Rad v IAC/InterActiveCorp, 2020 NY Slip Op 02990 [1st Dept 2020]
The court properly found that CPLR 7601 does not apply to bar plaintiffs’ claims. CPLR 7601 permits, but does not require, the commencement of a special proceeding to enforce a valuation agreement. Although plaintiffs’ claims undoubtedly relate to a dispute over the valuation process, plaintiffs are not seeking to enforce the valuation agreement and are properly seeking relief in a plenary action (see Matter of Penn Cent. Corp. [Consolidated Rail Corp.], 56 NY2d 120, 130 ). In light of the foregoing, the parties’ other arguments about the application of CPLR 7601 are moot.
The motion court properly found that issues of fact exist as to whether plaintiffs acquiesced to the transaction at issue. Although plaintiff Rad’s unvested options vested immediately upon the merger, and he exercised them all, the equitable defense of acquiescence is “fact intensive, often depending . . . on an evaluation of the knowledge, intention and motivation of the acquiescing party” (Julin v Julin, 787 A2d 82, 84 [Del 2001]).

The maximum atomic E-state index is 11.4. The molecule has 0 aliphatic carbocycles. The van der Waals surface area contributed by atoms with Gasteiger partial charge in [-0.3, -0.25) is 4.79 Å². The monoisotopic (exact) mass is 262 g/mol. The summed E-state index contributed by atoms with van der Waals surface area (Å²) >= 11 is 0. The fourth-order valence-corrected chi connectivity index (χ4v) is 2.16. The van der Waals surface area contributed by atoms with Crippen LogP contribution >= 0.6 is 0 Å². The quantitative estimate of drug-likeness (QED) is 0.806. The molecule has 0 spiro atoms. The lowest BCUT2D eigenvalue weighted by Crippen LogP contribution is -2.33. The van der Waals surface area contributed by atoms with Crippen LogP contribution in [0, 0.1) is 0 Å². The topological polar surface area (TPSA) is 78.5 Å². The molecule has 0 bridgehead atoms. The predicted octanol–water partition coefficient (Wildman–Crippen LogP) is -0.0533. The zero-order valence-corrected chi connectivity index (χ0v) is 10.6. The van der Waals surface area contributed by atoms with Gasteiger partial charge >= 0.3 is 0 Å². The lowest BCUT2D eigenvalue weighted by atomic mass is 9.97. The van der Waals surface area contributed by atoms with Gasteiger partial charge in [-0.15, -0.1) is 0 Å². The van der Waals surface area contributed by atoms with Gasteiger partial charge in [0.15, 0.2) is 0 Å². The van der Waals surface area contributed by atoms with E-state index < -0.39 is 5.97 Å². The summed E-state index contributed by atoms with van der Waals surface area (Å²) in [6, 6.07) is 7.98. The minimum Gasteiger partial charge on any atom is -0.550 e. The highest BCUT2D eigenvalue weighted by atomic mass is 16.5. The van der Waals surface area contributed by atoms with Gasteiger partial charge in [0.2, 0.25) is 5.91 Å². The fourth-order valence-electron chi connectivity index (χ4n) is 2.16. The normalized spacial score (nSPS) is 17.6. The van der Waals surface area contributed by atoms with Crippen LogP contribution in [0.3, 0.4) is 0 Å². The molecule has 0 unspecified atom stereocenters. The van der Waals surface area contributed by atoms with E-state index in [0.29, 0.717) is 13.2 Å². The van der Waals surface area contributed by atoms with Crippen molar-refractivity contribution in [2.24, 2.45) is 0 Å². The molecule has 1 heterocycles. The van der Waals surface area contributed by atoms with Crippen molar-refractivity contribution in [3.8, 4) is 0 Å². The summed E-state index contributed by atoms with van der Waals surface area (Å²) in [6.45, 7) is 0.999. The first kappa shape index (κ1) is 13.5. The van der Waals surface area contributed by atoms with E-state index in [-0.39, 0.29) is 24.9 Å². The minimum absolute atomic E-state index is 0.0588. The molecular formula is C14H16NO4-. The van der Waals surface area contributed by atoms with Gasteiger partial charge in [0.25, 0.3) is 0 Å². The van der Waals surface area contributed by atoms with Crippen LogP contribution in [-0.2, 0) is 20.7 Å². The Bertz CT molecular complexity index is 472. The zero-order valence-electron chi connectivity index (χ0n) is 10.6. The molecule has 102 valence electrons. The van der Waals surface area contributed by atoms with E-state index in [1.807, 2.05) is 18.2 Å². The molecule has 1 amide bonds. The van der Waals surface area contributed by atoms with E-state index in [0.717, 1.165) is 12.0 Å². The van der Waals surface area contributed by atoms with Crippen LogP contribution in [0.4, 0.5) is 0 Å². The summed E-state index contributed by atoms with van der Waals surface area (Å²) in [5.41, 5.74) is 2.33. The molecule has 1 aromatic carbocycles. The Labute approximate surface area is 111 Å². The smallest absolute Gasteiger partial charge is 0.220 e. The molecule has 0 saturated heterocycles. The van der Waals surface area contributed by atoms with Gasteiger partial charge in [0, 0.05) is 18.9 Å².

Contrary to defendants’ contention, those plaintiffs whose employment terminated prior to the merger have standing to assert merger-related claims. While they were obligated to sell their outstanding options upon leaving the company, those options were not valued until the merger.
The Decision and Order of this Court entered herein on October 29, 2019 (176 AD3d 635 [1st Dept 2019]) is hereby recalled and vacated (see M-8412 decided simultaneously herewith).